I spent last week in Waterloo (Ontario) attending a conference celebrating the work of Chris Godsil (and his 65th birthday). It was a week packed with excellent talks, mostly by current or former students and collaborators of Chris.
The conference title is a clear indication of the breadth of Chris’ work: “Algebraic combinatorics: spectral graph theory, Erdös-Ko-Rado theorems and quantum information theory”. The number of talks shows the impact of Chris Godsil’s research. There were way too many speakers for me to even mention all of them, so I’ll just talk about a few of the talks.
The conference opened with Brendan McKay, who talked about counting edge-coloured regular graphs. In the 1980s, together with Chris Godsil, the speaker had determined an asymptotic formula for counting edge-coloured regular bipartite graphs (which correspond to latin rectangles). This result suggested investigating the analogous problem for general edge-coloured regular graphs, which was the subject of the talk.
On the same day the only talk to mention matroids was delivered by Gordon Royle. He talked about roots of the chromatic polynomial of graphs and matroids. The chromatic polynomial of a graph is a polynomial that counts the number of proper colouring of the vertices of the graph with a certain number of colours. I won’t get into any details, you can find a small introduction to the chromatic polynomial on wikipedia . Despite being studied by mathematicians and physicists for a long time, there are many open questions about the chromatic polynomial of graphs, in particular about the location of its real and complex roots. Being an evaluation of the Tutte polynomial, the chromatic polynomial can easily be defined for matroids (although in this case it’s usually called characteristic polynomial). Almost nothing is known about the location of the roots of the chromatic polynomial of matroids, except for results on graphic matroids and cographic matroids (the chromatic polynomial of a cographic matroid is the flow polynomial of the associated graph). I will soon start a project with Gordon on this intriguing subject; hopefully this will lead to some posts about this.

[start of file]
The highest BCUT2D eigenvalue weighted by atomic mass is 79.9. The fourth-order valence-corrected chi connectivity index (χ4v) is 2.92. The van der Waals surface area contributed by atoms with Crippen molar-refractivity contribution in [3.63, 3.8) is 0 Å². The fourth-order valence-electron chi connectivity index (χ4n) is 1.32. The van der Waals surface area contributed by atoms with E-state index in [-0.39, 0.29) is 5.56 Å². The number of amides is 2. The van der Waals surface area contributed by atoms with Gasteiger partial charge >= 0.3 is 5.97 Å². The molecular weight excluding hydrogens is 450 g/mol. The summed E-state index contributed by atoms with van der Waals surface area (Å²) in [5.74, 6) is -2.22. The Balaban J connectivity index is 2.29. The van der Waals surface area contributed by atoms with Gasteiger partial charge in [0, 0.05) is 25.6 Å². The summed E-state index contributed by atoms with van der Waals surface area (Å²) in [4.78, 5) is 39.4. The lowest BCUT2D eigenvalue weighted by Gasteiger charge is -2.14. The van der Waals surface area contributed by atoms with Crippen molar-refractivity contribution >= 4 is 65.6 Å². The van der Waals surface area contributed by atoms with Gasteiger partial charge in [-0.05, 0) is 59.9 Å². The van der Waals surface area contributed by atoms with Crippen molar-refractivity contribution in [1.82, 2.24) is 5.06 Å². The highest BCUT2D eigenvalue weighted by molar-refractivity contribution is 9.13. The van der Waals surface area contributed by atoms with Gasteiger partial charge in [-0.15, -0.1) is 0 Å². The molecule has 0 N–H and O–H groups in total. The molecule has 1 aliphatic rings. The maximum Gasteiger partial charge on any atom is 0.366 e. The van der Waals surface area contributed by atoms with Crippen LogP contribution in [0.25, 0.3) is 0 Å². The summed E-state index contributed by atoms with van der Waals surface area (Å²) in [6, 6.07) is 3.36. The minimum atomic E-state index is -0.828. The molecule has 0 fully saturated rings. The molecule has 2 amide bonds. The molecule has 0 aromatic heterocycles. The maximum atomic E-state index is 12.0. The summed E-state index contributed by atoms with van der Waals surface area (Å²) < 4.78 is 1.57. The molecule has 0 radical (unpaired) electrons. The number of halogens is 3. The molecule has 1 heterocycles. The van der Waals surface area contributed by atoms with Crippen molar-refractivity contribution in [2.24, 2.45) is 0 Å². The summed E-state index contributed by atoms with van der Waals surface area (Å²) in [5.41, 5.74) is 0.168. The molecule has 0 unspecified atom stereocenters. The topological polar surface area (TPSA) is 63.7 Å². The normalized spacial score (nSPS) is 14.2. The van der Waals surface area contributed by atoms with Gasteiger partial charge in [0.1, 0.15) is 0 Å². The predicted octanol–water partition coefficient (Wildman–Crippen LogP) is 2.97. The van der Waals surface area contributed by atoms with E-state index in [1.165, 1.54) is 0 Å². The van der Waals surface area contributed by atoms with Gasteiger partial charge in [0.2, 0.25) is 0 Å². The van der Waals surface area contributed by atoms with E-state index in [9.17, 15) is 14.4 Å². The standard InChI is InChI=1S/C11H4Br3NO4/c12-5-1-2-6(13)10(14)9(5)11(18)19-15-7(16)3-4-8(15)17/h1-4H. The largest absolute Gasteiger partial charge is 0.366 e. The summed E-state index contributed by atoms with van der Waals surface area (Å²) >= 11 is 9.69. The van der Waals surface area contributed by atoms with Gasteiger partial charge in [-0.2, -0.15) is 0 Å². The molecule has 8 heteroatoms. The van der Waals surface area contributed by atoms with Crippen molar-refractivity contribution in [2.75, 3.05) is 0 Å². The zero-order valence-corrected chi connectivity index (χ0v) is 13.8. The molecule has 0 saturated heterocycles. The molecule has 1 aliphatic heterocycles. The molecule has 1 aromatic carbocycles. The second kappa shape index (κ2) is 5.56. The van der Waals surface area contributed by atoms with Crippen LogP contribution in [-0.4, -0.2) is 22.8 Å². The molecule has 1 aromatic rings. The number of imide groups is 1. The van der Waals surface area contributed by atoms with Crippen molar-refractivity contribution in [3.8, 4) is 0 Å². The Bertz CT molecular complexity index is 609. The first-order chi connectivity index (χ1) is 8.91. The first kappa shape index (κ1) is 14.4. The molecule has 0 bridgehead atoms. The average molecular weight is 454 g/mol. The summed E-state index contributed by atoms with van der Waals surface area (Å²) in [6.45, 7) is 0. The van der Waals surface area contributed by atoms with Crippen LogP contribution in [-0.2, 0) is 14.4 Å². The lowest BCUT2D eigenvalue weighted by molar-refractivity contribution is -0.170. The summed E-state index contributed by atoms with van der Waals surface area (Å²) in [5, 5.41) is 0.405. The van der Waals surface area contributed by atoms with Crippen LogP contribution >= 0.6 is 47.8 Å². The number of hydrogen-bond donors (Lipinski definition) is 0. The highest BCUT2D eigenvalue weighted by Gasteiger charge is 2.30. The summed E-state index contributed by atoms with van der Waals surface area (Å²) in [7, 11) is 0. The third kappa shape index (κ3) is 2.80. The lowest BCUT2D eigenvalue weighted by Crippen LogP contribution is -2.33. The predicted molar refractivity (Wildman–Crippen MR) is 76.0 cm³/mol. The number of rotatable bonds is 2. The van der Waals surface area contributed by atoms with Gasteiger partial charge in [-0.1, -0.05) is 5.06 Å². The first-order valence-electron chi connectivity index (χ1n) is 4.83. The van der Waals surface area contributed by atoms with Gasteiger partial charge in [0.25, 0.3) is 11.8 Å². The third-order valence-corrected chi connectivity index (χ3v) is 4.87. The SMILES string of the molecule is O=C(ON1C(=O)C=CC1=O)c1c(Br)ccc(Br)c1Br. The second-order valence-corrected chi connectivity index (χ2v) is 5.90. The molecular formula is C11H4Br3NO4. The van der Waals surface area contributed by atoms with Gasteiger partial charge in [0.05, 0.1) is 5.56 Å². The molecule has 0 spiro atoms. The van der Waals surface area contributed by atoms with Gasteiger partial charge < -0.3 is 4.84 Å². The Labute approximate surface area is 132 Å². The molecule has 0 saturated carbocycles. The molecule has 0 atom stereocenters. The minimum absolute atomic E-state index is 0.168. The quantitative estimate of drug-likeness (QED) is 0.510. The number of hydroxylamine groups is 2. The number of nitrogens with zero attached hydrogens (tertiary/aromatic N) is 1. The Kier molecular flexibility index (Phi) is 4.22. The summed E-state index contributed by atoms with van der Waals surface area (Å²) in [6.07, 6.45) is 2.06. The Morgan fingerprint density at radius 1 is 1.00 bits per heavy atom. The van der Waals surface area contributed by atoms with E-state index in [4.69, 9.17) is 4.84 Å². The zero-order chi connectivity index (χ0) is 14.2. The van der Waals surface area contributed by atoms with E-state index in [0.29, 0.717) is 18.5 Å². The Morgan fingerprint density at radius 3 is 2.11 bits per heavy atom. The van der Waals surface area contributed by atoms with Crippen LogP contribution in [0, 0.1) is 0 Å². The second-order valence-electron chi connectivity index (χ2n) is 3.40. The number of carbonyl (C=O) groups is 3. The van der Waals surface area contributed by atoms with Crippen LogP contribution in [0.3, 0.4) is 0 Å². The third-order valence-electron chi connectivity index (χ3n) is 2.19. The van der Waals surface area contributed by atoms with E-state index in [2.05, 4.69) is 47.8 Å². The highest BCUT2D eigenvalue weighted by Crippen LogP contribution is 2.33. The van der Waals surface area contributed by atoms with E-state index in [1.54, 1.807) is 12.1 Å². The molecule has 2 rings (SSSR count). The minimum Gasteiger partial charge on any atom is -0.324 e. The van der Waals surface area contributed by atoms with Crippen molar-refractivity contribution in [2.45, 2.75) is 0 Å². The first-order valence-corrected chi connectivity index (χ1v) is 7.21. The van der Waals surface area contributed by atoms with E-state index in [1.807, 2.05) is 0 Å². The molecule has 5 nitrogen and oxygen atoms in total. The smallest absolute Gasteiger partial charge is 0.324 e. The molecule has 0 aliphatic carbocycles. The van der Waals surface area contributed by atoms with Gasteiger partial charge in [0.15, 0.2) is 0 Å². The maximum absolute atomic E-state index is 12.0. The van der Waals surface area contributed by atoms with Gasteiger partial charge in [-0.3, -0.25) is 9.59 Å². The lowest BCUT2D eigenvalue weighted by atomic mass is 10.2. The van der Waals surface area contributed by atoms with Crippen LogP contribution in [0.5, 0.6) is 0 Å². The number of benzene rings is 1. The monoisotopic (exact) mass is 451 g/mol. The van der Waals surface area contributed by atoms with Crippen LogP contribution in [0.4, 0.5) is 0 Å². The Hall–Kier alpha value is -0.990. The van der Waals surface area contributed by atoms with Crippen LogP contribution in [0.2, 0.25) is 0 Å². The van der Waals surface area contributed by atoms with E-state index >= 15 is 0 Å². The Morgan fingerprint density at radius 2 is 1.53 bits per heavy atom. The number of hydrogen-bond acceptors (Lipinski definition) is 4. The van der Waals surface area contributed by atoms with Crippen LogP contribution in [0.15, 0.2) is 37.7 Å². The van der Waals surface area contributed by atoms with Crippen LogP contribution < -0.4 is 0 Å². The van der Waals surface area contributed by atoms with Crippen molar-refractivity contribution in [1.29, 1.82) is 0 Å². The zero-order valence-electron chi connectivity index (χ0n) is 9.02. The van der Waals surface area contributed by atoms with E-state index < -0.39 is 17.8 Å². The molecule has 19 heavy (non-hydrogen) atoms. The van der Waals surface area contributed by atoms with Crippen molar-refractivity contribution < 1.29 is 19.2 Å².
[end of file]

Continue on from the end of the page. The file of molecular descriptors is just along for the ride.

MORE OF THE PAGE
Cheryl Praeger was also part of the small delegation from the University of Western Australia; she gave a history of the classification of finite 2-transitive permutation groups and its applications.
Peter Cameron talked about endomorphisms and synchronisation; every graph has a semigroup of endomorphisms, but one can also start from a transformation semigroup and construct a graph with nice properties.
Chris Godsil’s talk concerned the last part of the conference title, quantum information theory. He talked about a range of tools to obtain graph which have uniform mixing in quantum walks. Coding theory, association schemes and number theory all figured in his talk. Chris lived to his reputation of being an avid photographer by taking pictures of all the speakers at the conference. An email front he organisers, on the day before his talk, suggested that we all took pictures of him during his talk (more precisely, during the 5th slide). I didn’t do a very good job with my picture, but here it is anyway.
The conference closed with a talk by Karen Meagher, who was a post-doc at the University of Waterloo working with Chris Godsil. She talked about an algebraic perspective on Erdös-Ko-Rado theorems. The EKR-theorem gives the exact structure of the largest collection of k-subsets of n elements with the property that every two sets share at least one element. This type of question can be extended to many combinatorial objects. This is the topic of a book that Karen is writing with Chris. Quoting her abstract, the book is “$\epsilon$ away from completion”; I look forward to see it published.